The Global South, including Madagascar and Burkina Faso in Africa (International)

Implementing Organisation:

CIRAD (French Agricultural Research Centre for International Development)


2003 – now

In a nutshell

CIRAD identified agroecology as one of its top research priority, focusing on how agro-ecological systems function and assessing their capacity as credible alternatives to conventional production models.

CIRAD’s work on agroecology encompasses several organizational levels – plant, cropping system, farm, rural organization, value chain and territory. Three key research topics were identified: making use of biodiversity, designing systems and supporting transition.

Its research approach associates diagnoses, knowledge generation and use of local know-how, capacity building and support of innovation processes.

CIRAD is building novel interdisciplinary expertise and operational solutions to ensure the agro-ecological transition in farming systems in the South.





The biophysical conditions in which Sub-Saharan agriculture is practised are notable for their contrasting climates (droughts or too much water), conditions which favour pest development, and poor, fragile soils. For a variety of reasons, it is often difficult to apply conventional intensification solutions in the poorest countries. These include rapid population growth, the withdrawal of the State, the influence of the globalized agro-industry, the lack of investment and inadequate services. Sustainable production methods need to be developed which not only take into account those constraints, but also make the most of opportunities: markets, resources and local expertise.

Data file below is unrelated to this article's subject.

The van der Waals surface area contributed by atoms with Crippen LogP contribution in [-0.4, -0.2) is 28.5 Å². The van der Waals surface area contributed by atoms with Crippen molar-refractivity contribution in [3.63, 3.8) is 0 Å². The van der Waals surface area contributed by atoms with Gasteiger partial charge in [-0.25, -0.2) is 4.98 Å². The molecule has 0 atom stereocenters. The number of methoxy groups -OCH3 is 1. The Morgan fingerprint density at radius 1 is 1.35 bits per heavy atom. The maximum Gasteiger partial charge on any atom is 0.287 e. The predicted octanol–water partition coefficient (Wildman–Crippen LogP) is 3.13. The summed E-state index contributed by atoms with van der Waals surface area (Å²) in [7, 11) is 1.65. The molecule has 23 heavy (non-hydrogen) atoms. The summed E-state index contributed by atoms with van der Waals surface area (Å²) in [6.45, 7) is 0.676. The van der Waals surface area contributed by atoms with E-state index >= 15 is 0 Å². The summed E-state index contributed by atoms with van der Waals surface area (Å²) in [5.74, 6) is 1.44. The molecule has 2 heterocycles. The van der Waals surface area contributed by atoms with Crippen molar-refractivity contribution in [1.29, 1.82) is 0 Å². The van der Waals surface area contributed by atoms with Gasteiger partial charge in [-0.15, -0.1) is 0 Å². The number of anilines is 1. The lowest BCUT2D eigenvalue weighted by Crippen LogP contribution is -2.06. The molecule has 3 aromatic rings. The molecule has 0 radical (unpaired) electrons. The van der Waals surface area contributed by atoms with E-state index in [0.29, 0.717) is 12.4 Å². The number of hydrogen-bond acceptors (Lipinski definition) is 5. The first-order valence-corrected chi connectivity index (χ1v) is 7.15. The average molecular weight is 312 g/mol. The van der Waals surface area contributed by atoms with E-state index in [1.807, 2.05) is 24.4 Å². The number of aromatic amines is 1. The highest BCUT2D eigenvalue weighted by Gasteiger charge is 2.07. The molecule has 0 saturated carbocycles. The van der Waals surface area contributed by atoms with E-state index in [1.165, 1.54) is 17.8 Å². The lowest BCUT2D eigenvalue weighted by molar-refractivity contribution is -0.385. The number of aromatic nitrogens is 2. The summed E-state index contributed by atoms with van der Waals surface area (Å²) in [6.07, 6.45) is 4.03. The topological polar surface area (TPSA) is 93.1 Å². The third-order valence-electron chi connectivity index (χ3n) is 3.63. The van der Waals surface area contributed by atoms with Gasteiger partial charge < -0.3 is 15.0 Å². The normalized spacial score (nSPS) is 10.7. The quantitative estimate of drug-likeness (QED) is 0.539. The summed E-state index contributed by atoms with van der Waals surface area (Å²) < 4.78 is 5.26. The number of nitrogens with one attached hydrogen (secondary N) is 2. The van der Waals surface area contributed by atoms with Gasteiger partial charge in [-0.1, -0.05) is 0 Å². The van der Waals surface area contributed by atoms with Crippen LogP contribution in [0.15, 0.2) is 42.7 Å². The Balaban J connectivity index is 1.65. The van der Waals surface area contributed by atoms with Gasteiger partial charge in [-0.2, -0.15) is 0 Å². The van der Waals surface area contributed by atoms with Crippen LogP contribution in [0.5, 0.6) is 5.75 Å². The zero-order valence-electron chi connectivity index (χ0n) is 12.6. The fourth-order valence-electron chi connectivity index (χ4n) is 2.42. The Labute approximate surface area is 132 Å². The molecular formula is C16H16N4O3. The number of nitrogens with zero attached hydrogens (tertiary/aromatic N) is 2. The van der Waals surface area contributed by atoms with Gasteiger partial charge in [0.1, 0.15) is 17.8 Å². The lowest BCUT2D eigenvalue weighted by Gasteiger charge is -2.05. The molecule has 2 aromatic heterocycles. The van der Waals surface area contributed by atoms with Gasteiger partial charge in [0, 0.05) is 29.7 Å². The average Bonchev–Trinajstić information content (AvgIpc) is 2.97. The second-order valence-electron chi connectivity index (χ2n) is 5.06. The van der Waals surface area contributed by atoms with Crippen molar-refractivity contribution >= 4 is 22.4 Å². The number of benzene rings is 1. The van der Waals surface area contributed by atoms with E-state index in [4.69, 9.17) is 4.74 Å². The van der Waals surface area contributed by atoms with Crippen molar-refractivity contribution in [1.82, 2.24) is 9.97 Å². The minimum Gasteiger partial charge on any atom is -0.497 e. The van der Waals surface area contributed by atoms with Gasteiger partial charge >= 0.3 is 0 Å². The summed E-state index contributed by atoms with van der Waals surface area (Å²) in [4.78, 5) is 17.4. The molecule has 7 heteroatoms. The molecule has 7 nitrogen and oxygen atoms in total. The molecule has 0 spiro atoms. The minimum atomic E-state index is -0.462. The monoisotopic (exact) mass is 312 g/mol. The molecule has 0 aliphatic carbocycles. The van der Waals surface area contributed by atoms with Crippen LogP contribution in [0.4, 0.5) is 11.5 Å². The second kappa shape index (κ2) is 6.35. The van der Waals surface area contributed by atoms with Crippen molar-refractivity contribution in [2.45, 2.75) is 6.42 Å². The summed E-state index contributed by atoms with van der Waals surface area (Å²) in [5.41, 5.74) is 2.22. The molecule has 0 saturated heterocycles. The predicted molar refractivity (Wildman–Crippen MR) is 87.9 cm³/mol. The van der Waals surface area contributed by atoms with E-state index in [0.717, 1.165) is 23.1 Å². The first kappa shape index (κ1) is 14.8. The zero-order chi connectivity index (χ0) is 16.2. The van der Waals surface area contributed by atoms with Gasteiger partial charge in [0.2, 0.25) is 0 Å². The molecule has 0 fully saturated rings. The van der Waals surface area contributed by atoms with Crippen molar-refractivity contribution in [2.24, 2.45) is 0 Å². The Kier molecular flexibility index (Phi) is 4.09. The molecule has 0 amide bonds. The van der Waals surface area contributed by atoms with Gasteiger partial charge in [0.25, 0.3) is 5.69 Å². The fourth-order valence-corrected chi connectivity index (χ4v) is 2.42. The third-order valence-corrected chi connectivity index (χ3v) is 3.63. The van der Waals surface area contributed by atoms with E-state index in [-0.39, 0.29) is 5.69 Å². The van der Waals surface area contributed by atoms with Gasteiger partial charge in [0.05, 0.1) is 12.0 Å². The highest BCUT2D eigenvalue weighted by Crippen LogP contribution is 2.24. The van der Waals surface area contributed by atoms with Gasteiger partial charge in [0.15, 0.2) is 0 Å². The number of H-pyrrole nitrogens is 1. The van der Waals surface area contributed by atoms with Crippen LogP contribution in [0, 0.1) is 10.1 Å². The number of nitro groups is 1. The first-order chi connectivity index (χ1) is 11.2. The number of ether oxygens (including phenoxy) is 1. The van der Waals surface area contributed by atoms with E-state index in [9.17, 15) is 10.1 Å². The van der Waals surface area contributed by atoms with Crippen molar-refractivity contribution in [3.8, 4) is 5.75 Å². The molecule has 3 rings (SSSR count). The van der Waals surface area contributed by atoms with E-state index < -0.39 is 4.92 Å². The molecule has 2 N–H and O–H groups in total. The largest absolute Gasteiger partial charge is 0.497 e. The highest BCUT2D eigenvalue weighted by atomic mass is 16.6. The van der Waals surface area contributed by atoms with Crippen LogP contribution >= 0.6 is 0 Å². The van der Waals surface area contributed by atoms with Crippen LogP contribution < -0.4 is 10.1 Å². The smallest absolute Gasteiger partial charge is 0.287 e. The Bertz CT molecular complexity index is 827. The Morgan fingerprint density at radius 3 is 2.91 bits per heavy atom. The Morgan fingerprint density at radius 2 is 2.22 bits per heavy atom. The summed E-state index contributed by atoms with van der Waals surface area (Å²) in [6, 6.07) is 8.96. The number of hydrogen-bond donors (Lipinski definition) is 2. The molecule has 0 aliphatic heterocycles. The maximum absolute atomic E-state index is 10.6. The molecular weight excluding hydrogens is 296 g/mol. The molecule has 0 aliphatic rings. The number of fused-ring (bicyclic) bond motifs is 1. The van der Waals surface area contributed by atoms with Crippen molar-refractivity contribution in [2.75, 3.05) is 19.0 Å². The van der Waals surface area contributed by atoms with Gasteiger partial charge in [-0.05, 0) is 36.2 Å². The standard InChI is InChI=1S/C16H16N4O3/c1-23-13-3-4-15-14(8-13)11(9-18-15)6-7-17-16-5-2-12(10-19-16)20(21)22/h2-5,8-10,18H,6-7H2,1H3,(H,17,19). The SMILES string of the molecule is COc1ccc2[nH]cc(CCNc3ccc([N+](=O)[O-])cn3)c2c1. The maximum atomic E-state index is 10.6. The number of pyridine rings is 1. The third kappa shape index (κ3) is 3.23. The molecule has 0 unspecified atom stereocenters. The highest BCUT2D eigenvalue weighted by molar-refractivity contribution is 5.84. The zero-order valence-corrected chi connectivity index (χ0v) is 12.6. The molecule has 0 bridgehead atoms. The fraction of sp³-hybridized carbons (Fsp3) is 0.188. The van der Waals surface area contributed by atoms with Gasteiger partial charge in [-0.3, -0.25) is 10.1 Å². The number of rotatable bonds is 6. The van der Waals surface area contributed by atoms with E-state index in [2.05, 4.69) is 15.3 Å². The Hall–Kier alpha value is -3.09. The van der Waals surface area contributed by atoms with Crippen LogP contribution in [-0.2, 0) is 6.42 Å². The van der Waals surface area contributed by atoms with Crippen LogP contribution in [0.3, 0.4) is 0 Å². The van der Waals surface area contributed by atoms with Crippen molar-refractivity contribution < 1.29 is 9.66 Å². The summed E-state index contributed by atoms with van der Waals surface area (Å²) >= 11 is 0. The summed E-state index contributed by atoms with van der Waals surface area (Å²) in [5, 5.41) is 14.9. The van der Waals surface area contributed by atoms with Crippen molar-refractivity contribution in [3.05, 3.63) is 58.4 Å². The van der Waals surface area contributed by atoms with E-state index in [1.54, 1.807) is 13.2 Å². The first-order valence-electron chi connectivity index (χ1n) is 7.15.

CIRAD workstream on agroecology aims to understand the biophysical mechanisms and interactions at play within farming systems to boost natural regulation processes and resource use efficiency.

They also seek to design locally adapted agro-ecological production systems and assess their performance.

As CIRAD has many local partners, another important goal is to support transition to agroecology with the help and involvement of multiple stakeholders.


Farm level:

  • Replacing synthetic inputs like fossil fuels, fertilizers and pesticides
  • Improving the use of natural resources by using inter-, cover- and service crops
  • Encouraging agroforestry, rotations and crop-livestock systems to increase synergies

Regional/national Level:

  • Participatory breeding systems
  • Cutting marketing and transaction costs to speed up agro-ecological transition
  • Connecting research findings and local knowledge to achieve practical, efficient solutions

Lessons Learned/challenges

One challenge is how to organize the continuous transition from conventional agriculture to agro-ecology and how to deal with the extra costs that come with it. Additionally, one needs to pay greater attention to labour productivity and to improving working conditions, since the agro-ecological transition is often labour-intensive and based on practices that involve taking extra care of crops.

Relevant Links & references